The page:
Many stories have been passed down through the years regarding Noah. My aunt, Mona Taplin, has written many of them down and shared them with me. I have included them here in her own words.

  • Noah…was once the Captain of a sloop called the "Fred L." and sailed the St. Lawrence River and probably the treacherous Lake Ontario. Noah Hyde bore a prominent scar upon his cheek, and often entertained his family by relating the story of how it was acquired. He claimed that during his sailing days his First Mate had a reputation as a sharp shooter. One day the First Mate offered to shoot the tassel off the cap that Noah wore. Noah was more than willing to participate in this demonstration of sharp shooting skill, so the Mate took careful aim and fired. He did indeed shoot the tassel off Noah’s cap, but the bullet shattered the brass brad holding the tassel to the cap. The shattered brass brad embedded in Noah’s cheek leaving a permanent scar, of which Noah was immensely proud.
  • …One day Noah Hyde and his son-in-law Thomas Dean saw a huge load of peanut shells being hauled past his store, and Noah wondered where the peanut shells were destined to go and for what purpose. Thomas Dean told Noah with tongue in cheek they were being taken to the Nabisco factory in Niagara Falls to be ground up and packaged as the breakfast cereal Shredded Wheat. From that day forward Noah Hyde flatly refused to carry Shredded Wheat in his store, convinced it was made of peanut shells. He often cautioned people not to eat the product and tried to convince them it was made from peanut shells by wetting a bit of the cereal with water and mashing it up in his hand and insisting that anyone could plainly see the fiber from the peanut shells.
  • After moving to New Haven, N.Y., Noah Hyde was appointed Town Constable, a position he abused from time to time according to the stories told by his family. It seems that when he had a bit too much to drink, he would sometimes pull out the little derringer he carried and point to his badge, reminding all in his presence that he was the law and threaten to blow off the head of anyone who disagreed with him on any subject. Fortunately he never pulled the trigger. I doubt if any who came in close contact with his method of enforcing the law were as amused as family members who told this story.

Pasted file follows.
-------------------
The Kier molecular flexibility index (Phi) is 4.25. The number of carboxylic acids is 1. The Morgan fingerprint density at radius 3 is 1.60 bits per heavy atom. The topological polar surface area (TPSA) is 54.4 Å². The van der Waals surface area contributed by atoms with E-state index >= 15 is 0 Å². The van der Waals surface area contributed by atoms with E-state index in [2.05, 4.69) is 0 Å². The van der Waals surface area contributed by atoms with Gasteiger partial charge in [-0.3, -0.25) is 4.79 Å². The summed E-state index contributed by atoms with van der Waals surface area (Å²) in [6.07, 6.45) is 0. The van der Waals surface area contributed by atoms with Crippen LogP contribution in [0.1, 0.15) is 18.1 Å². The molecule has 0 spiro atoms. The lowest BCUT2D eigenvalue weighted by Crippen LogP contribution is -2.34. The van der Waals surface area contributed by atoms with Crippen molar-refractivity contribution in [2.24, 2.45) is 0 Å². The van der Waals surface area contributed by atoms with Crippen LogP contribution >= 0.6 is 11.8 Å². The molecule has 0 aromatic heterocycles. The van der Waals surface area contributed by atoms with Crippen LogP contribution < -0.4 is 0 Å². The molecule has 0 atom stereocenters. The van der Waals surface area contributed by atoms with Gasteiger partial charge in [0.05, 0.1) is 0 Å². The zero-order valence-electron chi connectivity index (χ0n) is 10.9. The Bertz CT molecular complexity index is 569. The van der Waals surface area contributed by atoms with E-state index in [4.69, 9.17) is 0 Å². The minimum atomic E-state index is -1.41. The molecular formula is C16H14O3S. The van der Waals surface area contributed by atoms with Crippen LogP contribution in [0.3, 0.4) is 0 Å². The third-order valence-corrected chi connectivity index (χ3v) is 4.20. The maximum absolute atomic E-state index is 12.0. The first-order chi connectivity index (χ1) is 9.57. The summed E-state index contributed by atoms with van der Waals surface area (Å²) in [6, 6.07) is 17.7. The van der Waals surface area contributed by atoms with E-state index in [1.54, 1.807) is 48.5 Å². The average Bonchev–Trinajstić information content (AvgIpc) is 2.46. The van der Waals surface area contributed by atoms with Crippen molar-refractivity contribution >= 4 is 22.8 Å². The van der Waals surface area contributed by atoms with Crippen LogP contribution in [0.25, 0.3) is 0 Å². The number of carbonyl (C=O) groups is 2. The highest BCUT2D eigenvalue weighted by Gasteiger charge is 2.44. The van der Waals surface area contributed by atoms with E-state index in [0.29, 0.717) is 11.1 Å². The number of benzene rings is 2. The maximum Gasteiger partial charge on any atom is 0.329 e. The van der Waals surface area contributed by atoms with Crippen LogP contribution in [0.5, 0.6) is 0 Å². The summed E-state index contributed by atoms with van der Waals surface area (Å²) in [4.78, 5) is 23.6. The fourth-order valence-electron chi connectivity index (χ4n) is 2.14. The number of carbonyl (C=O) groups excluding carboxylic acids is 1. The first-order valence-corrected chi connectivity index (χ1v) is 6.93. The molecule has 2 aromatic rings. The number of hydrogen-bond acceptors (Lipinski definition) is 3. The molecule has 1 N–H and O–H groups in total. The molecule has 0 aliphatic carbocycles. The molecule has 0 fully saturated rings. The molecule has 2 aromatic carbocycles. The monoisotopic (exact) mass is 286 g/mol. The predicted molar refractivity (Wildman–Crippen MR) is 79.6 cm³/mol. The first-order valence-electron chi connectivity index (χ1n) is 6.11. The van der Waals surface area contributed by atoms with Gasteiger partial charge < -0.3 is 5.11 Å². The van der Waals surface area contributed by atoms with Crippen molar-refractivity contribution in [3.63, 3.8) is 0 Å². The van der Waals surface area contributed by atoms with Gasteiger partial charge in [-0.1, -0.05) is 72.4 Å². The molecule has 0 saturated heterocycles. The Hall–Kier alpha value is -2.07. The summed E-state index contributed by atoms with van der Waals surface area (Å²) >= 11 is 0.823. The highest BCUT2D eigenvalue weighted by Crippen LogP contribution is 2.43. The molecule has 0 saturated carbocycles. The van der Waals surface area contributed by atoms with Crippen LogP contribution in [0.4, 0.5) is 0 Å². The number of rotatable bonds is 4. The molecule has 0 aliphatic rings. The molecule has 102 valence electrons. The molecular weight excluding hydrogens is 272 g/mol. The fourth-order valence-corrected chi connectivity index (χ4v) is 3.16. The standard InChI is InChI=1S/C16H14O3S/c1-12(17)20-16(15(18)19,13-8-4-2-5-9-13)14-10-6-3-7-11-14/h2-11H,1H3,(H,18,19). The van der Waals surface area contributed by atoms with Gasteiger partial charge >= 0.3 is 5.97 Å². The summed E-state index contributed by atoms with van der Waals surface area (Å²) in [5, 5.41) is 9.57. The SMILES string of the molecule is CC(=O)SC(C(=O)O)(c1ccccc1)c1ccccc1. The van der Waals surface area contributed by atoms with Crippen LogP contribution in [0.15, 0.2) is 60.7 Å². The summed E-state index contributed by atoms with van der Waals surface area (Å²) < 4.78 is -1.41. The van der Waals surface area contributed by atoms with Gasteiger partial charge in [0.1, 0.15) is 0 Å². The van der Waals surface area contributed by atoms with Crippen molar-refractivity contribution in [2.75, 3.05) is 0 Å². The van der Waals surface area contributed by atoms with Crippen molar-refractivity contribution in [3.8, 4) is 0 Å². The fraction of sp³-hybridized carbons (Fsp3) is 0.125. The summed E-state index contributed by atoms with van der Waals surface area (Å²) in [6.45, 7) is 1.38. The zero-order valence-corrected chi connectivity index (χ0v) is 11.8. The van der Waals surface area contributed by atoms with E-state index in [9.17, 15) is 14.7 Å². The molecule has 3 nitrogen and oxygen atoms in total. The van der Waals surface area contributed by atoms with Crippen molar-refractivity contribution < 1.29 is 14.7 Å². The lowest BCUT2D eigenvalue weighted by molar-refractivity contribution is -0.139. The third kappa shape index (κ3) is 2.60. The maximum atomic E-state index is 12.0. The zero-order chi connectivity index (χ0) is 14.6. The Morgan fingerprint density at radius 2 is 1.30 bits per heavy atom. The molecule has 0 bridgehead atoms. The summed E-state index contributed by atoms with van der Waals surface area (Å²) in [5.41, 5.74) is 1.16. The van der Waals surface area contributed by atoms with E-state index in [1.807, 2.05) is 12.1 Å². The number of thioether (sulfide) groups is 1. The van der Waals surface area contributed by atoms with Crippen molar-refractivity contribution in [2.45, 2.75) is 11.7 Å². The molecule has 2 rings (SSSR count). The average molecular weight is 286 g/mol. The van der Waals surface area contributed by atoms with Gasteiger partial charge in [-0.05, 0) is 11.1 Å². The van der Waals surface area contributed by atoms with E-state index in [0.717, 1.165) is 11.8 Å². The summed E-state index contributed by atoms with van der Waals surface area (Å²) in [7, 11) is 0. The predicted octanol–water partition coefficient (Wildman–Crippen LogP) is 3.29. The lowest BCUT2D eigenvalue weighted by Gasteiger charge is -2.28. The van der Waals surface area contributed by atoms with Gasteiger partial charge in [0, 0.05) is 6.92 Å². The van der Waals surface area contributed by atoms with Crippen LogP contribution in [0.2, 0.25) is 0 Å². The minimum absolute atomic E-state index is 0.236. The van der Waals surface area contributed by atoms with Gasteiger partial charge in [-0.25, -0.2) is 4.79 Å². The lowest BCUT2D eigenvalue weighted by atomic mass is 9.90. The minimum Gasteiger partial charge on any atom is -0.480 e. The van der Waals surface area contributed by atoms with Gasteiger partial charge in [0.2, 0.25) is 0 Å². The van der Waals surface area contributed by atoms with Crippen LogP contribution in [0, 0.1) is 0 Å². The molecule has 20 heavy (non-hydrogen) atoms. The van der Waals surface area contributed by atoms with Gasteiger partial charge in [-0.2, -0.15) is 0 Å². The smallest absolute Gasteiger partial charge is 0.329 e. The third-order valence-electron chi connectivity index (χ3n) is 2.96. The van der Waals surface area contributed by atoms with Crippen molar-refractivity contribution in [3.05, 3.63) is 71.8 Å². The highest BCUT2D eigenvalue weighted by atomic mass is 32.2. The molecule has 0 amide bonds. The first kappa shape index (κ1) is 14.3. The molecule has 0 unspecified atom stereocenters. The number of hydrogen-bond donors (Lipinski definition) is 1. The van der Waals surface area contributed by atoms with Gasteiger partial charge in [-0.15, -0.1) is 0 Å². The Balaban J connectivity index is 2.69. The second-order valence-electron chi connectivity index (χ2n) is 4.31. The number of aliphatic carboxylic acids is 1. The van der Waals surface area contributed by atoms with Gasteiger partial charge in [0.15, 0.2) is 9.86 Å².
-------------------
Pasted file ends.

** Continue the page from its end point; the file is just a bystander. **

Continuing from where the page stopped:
• My father, Lawrence Tilkins, first met Noah Hyde while dating my mother. He said that he had taken mother to visit her aunt and uncle, George Taber and wife "Lilly" at their hotel in Lorraine. Noah was also visiting the Tabers, and when introduced dad politely said "How are you sir?" Noah’s reply was "Young man, I am not feeling a bit well. My heart stopped beating two weeks ago and shows no sign of starting up again." It seems Noah Hyde’s favorite complaint about his health was his heart, which he insisted stopped beating periodically from anywhere from a few minutes to a few weeks.

Lillian Hyde
Lillian May Hyde was the oldest child of Noah and Mary, having been born on 15 April 1874. She married George Taber and together they ran a hotel in Lorraine, Jefferson Co., New York for many years. They had two daughters, Leah and Lyla. Leah Taber married Grover Davis and Lyla Taber married Ross Bice.

William Hyde
William E. Hyde was born 21 July 1876. He married a woman named Melva (possibly Perkins). It is possible that he may have married Leah Cooley prior to his marriage to Melva. William and Melva had at least three children, Burnice, Wilford and Walter. William spent a good part of his adult life in Auburn Correctional Facility, where he eventually died.